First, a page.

integrating siri

The Entire Process of Integrating Siri in the Third-Party Apps

Ever since Apple introduced its voice recognition assistant in 2011, the Artificial Intelligence (AI) based technology is going great guns. Following its successful launch, there were further enhancements and the WWDC Apple Event in 2017 saw the vital announcement of Siri integration with the third-party apps.

However, this integration was limited to a few apps only such as messaging, payments, photo search, and booking apps. With the release of iOS 11, this list was further extended and one also witnessed the introduction of SiriKit.

The introduction of SiriKit has added another feather into the cap. This framework has simplified the task of the iOS app developers to a great extent. It has become much easier to add new customized features to Siri, which is then integrated with the third-party apps. But it must be noted that you can get access to the benefits of SiriKit only if you are using iOS 10 or the advanced versions.

One of the major factors that have led to the increment of the popularity of Siri is that the users’ just need to give a voice command and the task is performed. So, whether it is paying a monthly electric bill, or adding a new item into your online shopping cart, use voice command to get the work done.

If we talk about the stat and figures, then according to Business Insider, about 70% of the iPhone users agree that they have used Siri sometimes or rarely. On the other hand, Statista, reports that 51% of Americans comprehensively and clearly understand the usage of Siri in their devices.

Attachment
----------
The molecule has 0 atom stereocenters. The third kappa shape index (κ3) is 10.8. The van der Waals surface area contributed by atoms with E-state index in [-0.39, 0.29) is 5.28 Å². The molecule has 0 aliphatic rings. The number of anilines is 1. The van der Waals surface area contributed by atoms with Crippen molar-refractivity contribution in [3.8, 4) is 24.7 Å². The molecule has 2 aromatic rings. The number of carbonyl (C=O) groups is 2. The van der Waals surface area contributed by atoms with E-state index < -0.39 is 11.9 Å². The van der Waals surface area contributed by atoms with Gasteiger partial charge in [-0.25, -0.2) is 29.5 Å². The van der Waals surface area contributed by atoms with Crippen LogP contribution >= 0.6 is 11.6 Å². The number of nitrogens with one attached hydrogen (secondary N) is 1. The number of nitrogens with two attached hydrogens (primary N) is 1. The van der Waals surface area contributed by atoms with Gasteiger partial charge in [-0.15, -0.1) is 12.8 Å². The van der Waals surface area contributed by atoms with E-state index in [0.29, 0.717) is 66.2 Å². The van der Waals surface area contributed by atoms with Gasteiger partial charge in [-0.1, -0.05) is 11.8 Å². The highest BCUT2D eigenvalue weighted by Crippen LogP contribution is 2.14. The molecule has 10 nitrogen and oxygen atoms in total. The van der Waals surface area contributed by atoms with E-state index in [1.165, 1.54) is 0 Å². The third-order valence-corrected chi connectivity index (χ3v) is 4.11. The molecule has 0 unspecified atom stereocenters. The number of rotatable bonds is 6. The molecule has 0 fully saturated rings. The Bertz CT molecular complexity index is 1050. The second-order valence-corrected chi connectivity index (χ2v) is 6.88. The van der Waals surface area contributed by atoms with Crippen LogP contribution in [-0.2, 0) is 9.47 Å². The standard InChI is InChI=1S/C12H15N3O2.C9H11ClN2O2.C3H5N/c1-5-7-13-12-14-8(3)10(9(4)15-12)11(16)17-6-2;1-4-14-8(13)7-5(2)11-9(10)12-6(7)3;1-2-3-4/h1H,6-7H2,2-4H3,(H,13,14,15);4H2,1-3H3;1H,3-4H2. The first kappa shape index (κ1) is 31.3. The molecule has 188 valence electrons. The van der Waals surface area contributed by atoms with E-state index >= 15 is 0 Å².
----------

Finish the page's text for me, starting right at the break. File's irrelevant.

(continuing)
In fact, the addition of functionality has indeed become easier as it needs to be implemented with the help of SiriKit.

Here we would have a detailed discussion on how to integrate the Siri with a third-party app.

Selecting a Particular Niche

First things first, you need to choose a particular domain or niche or the app based on the app activity. However, it must be noted that SiriKit does not support all app domains; so, you have limited choice. For example, you can choose messaging apps, payment, workouts, image searching, climate and radio etc. You can find more options from the SiriKit Programming Guide.

Siri makes use of the intents to perform the tasks. When the user wants Siri to fulfil a task, it would send the user intent with other details to the handler of that intent. The intent comprise of its own protocol, which the manager incorporates for that intent. You also get the advantage of expanding the default User Interface in the Siri window.

Building a Cocoa Touch Framework

Once you have chosen the app domain, the next task is to build a Cocoa Touch framework for the application. You should remember to receive the Siri support through the integration of the Intents Extension and that you cannot use the codes directly.

Therefore, you need to take the help of the Cocoa Touch framework. For this, you have to first visit the Xcode menu and then choose File–>New–>Target. This will set up the Cocoa Touch Framework.

In the next step, you would be asked to choose the template that you want to use for the target. Then you would get across a window where you can change the template option and name your framework. You need to verify carefully that the framework contains the similar project and check the insert in application field.

The Addition of Classes to Framework

Upon the completion of the above task, the next job in hand is adding the classes to the framework. You can add the classes, which highlight your domain of the user request sending the requests for the backend development process.

In case, your class is already integrated move on to the name of your framework. Now, you need to eliminate the class from the key target and add them manually to the framework target.

The Integration of the Intent Handler

Now we have reached the most crucial step of integrating the Siri in third-party apps. Here we have to implement the intent handler. But before you go into the details, the first job in hand is to add an intent extension target to your app.